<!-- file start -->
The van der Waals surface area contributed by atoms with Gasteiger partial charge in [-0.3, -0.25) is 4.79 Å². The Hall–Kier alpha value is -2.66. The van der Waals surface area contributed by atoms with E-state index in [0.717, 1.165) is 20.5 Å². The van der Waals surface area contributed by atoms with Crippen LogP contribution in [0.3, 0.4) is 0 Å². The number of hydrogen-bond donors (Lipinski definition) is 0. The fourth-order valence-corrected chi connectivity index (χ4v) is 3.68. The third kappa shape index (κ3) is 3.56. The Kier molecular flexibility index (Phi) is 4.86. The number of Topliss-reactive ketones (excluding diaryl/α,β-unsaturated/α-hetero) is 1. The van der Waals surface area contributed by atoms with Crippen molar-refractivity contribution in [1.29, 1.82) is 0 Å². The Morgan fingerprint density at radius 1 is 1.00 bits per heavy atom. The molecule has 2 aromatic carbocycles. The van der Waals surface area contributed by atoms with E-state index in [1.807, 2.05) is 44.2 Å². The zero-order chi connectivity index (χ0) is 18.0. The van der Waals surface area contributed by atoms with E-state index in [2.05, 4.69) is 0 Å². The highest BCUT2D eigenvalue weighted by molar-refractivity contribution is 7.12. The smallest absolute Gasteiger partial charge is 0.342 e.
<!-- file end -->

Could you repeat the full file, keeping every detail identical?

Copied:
The van der Waals surface area contributed by atoms with Gasteiger partial charge in [-0.3, -0.25) is 4.79 Å². The Hall–Kier alpha value is -2.66. The van der Waals surface area contributed by atoms with E-state index in [0.717, 1.165) is 20.5 Å². The van der Waals surface area contributed by atoms with Crippen LogP contribution in [0.3, 0.4) is 0 Å². The number of hydrogen-bond donors (Lipinski definition) is 0. The fourth-order valence-corrected chi connectivity index (χ4v) is 3.68. The third kappa shape index (κ3) is 3.56. The Kier molecular flexibility index (Phi) is 4.86. The number of Topliss-reactive ketones (excluding diaryl/α,β-unsaturated/α-hetero) is 1. The van der Waals surface area contributed by atoms with Crippen molar-refractivity contribution in [1.29, 1.82) is 0 Å². The Morgan fingerprint density at radius 1 is 1.00 bits per heavy atom. The molecule has 2 aromatic carbocycles. The van der Waals surface area contributed by atoms with E-state index in [1.807, 2.05) is 44.2 Å². The zero-order chi connectivity index (χ0) is 18.0. The van der Waals surface area contributed by atoms with E-state index in [2.05, 4.69) is 0 Å². The highest BCUT2D eigenvalue weighted by molar-refractivity contribution is 7.12. The smallest absolute Gasteiger partial charge is 0.342 e.